The later Wittgenstein seems clearly to have rejected the naturalistic theory of the semantics of language. He says rhetorically in the Investigations that if the formation of concepts can be explained by facts of nature, then the philosopher should not be interested in grammar, but rather in what in nature is the basis of grammar. He affirms that the philosopher is not interested in natural science or in natural history, and that an artifactual theory of the semantics of language implies that a concept is comparable to a style of painting. But the artifactual theory that he accepts seems to be a wholistic one, since he states in the opening pages of The Blue and Brown Books that understanding a sentence means understanding a whole language.
Hanson was of the generation of philosophers who took their professional education after the Second World War, and he was also one of those who looked to Wittgenstein’s new philosophy to rise above the inadequacies of the prewar logical positivist philosophy of science. But he was not an ordinary ordinary-language philosopher. He was firstly a philosopher of science, and if there was an ordinary language of interest to him, it was the language ordinary to contemporary physics including most notably microphysics. He was specifically drawn to Wittgenstein’s comments in the Investigations about seeing, in order to re-approach the subject of observation in physics, which quantum theory had made so problematic.
Hanson’s discussions about observation and theory are set forth in Patterns of Discovery, in “Observation and Interpretation” in Philosophy of Science Today (1967), and in Perception and Discovery. He rejected the positivist view that seeing is merely a matter of predetermined sensations, sense data, phenomena, or retinal reactions in the eye, and that interpretation is something added to the predetermined perception as a secondary and discrete step in the perceptual process. Instead he says “there is more to seeing than meets the eye”, and he follows Wittgenstein’s view that interpretation is an integral component of seeing instead of something imposed upon it. The significance of this point is that perception is not predetermined and fixed by nature but is variable, and he illustrates this variability in perception by using both Wittgenstein’s and others’ ambiguous drawings that admit to reversible optical interpretations. He explicitly invokes gestalt psychology (something that Wittgenstein did not do), to explain the reversibility of interpretations of ambiguous drawings as changes in the conceptual organization of what is observed.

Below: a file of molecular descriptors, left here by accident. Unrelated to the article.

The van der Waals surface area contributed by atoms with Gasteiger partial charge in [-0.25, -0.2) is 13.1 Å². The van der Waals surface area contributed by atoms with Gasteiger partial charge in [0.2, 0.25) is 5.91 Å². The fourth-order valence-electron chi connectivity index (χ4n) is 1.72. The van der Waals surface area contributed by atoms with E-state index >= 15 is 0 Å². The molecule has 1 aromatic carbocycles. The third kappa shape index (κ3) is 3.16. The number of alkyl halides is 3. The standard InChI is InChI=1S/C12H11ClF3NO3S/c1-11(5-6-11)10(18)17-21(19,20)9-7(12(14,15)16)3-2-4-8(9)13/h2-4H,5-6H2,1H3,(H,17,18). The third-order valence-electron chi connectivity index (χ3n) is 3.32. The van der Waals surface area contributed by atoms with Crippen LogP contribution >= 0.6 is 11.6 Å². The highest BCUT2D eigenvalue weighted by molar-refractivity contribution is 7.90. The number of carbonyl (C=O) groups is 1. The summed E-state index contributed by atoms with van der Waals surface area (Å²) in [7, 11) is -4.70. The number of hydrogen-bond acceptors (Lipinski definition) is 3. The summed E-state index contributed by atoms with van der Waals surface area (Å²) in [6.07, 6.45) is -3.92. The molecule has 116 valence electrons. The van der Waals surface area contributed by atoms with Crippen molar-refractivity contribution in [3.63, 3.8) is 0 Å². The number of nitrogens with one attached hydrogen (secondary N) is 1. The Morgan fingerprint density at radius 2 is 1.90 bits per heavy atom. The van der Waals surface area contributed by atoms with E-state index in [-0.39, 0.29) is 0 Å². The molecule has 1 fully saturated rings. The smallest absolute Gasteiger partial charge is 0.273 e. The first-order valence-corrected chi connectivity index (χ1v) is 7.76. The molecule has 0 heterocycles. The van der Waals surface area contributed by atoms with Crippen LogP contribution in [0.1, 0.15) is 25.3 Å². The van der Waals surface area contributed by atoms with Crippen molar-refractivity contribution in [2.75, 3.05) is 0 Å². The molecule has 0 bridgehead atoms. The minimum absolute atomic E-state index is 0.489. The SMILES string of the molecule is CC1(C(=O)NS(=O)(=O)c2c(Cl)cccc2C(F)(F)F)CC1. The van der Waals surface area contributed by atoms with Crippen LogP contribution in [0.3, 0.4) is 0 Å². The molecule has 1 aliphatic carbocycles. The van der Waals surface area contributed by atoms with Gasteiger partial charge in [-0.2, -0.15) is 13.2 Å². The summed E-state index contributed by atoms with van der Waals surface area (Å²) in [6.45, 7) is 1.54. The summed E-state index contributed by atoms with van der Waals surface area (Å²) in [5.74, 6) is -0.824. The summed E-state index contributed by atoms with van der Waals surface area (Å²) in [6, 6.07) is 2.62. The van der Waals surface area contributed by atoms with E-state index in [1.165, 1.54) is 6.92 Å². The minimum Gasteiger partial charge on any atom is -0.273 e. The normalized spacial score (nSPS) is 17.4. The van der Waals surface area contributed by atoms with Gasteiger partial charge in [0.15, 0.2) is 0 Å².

In this context Hanson references Duhem’s example in The Aim and Structure of Physical Theory of the layman visiting a physicist’s laboratory. The layman would have to learn physical theory before he could observe what the trained physicist observes. Duhem had described this commonplace state of affairs in terms of his positivist semantics of observation and theory. But Hanson is a critic of positivism, and does not maintain any such two-tiered semantical thesis, as had Duhem. Hanson maintains that Duhem’s postulated laboratory situation reveals that the elements of the laboratory in the visitor’s field of perception are not organized as they are for the trained physicist. Physical theory provides the physicist with patterns within which data appear intelligible; it is what makes possible observation of phenomena as being of a certain kind and as related to other phenomena.